He knew the acts meant little. The crowd came not to see feats of acrobatics or strength, but to gawk at otherworldly strangeness, to watch aliens bow in submission before the mighty human. Trelayne's circus consisted of the remnants of the subjugated races of a score of worlds, victims to the Entity's resource extraction or terraforming projects: the Stone Puppies, lumbering silica beasts of slate-sided bulk—Guppert the Strong, squat bulbous-limbed refugee from the crushing gravity and equally crushing mining of Mendlos II—Feran the fox-child, his people hunted down like animals on Fandor IV.
And the Angels. Always the Angels.
But curled in the dirt in the cold cell, recalling last night, Trelayne pushed away any thoughts of the Angels. And of her.
Yes, it had been a fine show. Until the Ta'lona died, exploding in blood and brilliance high above the ring, after floating too near a torch. Trelayne had bought the gas bag creature's freedom a week before from an ip slaver, knowing that its species had been nearly wiped out.
As pieces of the fat alien had fallen flaming into the crowd, Trelayne's grip on reality had shattered like a funhouse mirror struck by a hammer. He could now recall only flashes of what had followed last night: people burning—screaming—panic—a stampede to the exits—his arrest.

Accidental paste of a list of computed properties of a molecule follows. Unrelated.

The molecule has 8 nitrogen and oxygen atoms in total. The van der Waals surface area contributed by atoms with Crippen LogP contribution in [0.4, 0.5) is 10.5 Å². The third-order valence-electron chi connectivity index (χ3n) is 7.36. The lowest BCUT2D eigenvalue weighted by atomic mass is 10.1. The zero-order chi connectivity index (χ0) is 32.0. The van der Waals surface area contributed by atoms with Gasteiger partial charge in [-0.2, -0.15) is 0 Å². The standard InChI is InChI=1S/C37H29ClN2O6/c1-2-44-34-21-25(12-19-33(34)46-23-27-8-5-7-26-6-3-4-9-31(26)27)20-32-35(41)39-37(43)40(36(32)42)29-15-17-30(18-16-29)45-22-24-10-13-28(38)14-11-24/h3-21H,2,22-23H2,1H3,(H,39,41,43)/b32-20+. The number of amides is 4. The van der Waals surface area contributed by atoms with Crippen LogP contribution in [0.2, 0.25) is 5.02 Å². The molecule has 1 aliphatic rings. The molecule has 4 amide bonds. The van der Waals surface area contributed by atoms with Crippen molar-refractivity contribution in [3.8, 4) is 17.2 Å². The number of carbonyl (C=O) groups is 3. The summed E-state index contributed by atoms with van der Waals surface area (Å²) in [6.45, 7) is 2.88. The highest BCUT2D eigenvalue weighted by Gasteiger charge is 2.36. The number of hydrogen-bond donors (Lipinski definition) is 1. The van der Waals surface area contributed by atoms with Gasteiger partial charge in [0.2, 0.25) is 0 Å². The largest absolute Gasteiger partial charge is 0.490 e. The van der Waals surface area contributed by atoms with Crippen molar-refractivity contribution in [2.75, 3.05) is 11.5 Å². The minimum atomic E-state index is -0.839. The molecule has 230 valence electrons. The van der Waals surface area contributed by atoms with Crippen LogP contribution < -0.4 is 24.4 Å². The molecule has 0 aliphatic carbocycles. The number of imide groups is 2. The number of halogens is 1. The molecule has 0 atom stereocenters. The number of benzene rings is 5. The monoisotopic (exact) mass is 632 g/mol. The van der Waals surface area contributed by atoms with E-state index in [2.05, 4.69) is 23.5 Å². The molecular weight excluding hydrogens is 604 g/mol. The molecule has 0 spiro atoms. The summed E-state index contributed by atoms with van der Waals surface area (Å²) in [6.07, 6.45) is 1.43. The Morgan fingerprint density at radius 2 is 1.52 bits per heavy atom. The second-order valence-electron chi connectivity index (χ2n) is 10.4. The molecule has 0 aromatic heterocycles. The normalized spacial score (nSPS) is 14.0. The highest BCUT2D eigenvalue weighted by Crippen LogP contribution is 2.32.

Nor could he remember doing any Scream. He usually stayed clean before a show. But he knew what he felt now lying in the cell—the joy of the beating, the ecstasy of humiliation. He must have done a hit when the chaos began and the smell of burnt flesh reached him. To escape the horror.
Or to enter it. For with Scream, horror opened a door to heaven.
Someone cleared their throat in the cell. Trelayne jumped, then shivered at the thrill of surprise. Moaning, he rolled onto his back on the floor and opened his eyes, struggling to orient himself again.
A man now sat on the cot in the cell. A man with a lean face and eyes that reminded Trelayne of his own. He wore a long grey cloak with a major's rank and a small insignia on which a red "RIP" hovered over a green planet split by a lightning bolt.
The uniform of RIP Force. A uniform that Trelayne had worn a lifetime ago. Grey meant Special Services: this man was RIP, but not a Screamer. RIP kept senior officers and the SS clean.
The man studied a PerComm unit held in a black-gloved hand, then looked down at Trelayne and smiled. "Hello, Captain Trelayne," he said softly, as if he were addressing a child.
Trelayne swallowed. He was shaking and realized he had been since he had recognized the uniform. "My name is not Trelayne."
"I am Weitz," the man said. The PerComm disappeared inside his cloak. "And the blood sample I took from you confirms that you are Jason Lewiston Trelayne, former captain and wing commander in the Entity's Forces for the Relocation of Indigenous Peoples, commonly known as RIP Force. Convicted of treason in absentia three years ago, 2056-12-05 AD. Presumed dead in the MCE raid on the rebel base on Darcon III in 2057-08-26."
Trelayne licked his lips, savouring the flavour of his fear.
"You're a wanted man, Trelayne." Weitz's voice was soft. "Or would be, if the Entity knew you were still alive."